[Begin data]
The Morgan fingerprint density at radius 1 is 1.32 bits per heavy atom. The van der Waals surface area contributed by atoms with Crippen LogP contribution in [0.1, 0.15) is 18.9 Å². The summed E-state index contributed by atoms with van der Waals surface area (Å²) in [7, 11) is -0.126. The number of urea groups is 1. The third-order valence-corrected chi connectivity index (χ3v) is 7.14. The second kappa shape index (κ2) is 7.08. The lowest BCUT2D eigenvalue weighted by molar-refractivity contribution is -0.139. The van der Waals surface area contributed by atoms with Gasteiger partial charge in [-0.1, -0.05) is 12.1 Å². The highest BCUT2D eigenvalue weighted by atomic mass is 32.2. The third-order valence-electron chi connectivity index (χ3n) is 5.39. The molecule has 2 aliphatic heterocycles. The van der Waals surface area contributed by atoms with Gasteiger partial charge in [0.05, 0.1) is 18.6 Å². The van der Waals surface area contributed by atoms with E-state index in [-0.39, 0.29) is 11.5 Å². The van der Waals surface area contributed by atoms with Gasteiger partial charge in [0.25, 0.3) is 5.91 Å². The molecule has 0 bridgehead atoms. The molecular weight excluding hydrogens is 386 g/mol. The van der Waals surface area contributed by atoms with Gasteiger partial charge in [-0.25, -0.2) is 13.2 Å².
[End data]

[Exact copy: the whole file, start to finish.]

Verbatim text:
The Morgan fingerprint density at radius 1 is 1.32 bits per heavy atom. The van der Waals surface area contributed by atoms with Crippen LogP contribution in [0.1, 0.15) is 18.9 Å². The summed E-state index contributed by atoms with van der Waals surface area (Å²) in [7, 11) is -0.126. The number of urea groups is 1. The third-order valence-corrected chi connectivity index (χ3v) is 7.14. The second kappa shape index (κ2) is 7.08. The lowest BCUT2D eigenvalue weighted by molar-refractivity contribution is -0.139. The van der Waals surface area contributed by atoms with Gasteiger partial charge in [-0.1, -0.05) is 12.1 Å². The highest BCUT2D eigenvalue weighted by atomic mass is 32.2. The third-order valence-electron chi connectivity index (χ3n) is 5.39. The molecule has 2 aliphatic heterocycles. The van der Waals surface area contributed by atoms with Gasteiger partial charge in [0.05, 0.1) is 18.6 Å². The van der Waals surface area contributed by atoms with E-state index in [-0.39, 0.29) is 11.5 Å². The van der Waals surface area contributed by atoms with Gasteiger partial charge in [0.25, 0.3) is 5.91 Å². The molecule has 0 bridgehead atoms. The molecular weight excluding hydrogens is 386 g/mol. The van der Waals surface area contributed by atoms with Gasteiger partial charge in [-0.25, -0.2) is 13.2 Å².